The KM Group has had to scrap its bid to buy a series of rival newspapers in Kent after it was referred to the Office of Fair Trading (OFT). The papers involved were to be the Medway News, Isle of Thanet Gazette, Thanet Times, Folkestone Herald, Dover Express, the Times series covering Canterbury, Faversham, Whitstable and Herne Bay, and the East Kent Gazette.
All of those titles are currently owned by Kent Regional News and Media (KRNM). KRNM itself is part of Northcliffe Media, a division of the Daily Mail and General Trust (DMGT), one of the largest media conglomerates in Europe.
The deal collapsed yesterday afternoon after the OFT referred the proposed acquisition to a full Competition Commission inquiry amid concerns it could create a “local monopoly.”
Now pardon me for being thick, but isn’t the OFT’s job to ensure small local businesses can strive to thrive despite the bullying tactics of much larger, more powerful companies. How exactly is it achieving that then by siding with the DMGT against the KM Group – a family owned local business.
It would appear that there are individuals on either side who agree with me. Northcliffe managing director Steve Auckland said: “This makes a mockery of politicians expressing their desire to reduce red tape in business and allow consolidation in the regional press. We are not talking about a Google or a Microsoft here. The OFT has to operate within a regulatory system that is not designed to cope with small local newspaper businesses that have no prospect of funding a Competition Commission review and are thus denied the opportunity to consolidate.”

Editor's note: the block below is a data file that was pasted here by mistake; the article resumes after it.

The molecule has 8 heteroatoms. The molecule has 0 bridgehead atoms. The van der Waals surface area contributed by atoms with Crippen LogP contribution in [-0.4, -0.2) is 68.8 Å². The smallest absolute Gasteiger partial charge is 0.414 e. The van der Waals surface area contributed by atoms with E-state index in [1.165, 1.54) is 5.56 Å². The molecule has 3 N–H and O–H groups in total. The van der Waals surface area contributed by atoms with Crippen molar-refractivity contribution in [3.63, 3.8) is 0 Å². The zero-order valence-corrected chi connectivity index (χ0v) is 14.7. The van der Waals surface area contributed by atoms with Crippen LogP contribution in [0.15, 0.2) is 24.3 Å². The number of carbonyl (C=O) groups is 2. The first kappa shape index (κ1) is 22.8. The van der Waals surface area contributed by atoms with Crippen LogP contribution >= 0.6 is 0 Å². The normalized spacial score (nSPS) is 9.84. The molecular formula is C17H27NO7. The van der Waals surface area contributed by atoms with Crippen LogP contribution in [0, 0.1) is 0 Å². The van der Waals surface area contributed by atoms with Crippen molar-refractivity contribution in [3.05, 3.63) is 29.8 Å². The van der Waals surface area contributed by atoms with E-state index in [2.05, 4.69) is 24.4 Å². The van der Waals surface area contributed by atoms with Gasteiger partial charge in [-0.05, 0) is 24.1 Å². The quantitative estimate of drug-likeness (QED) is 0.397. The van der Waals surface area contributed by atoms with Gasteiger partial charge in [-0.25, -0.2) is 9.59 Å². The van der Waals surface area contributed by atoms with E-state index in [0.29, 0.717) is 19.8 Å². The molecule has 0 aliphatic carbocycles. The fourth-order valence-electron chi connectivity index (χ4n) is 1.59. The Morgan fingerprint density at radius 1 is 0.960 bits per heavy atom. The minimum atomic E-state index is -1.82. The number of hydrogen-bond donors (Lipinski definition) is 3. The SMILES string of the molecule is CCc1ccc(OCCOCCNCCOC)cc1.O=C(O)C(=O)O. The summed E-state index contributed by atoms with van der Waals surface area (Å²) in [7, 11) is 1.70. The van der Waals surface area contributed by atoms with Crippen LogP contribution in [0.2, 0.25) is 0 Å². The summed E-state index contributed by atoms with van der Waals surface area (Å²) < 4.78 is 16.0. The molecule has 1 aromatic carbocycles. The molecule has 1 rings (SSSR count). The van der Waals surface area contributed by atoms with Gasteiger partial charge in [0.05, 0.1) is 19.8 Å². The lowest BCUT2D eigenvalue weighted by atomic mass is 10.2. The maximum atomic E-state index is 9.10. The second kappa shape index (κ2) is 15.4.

And KM Group chairman Geraldine Allinson said: “We have invested a huge amount of time on this project over the last few months. The costs and time required for a full Competition Commission review would be completely unreasonable for a business of our size and for a deal of this scale. The acquisition would have been a good opportunity for our business.
In a statement, the OFT had this to say: “These companies publish the only local weekly newspapers in seven local areas in East Kent. The OFT’s investigation concluded that the monopoly of local newspapers that would result in these areas risks costlier advertising for businesses and higher cover prices for readers. During its investigation, the OFT consulted with advertisers and readers to find out whether other regional or online newspapers, websites or magazines would be able to curtail these risks. The evidence was clear that local weekly newspapers remain a very important means for advertisers to reach local audiences and for readers to obtain local news, despite acknowledging that these media provide some competition.”
It seems to me that a lot of work needs to be done within the OFT to ensure that the spirit of what it’s there to do, is maintained through its actions.
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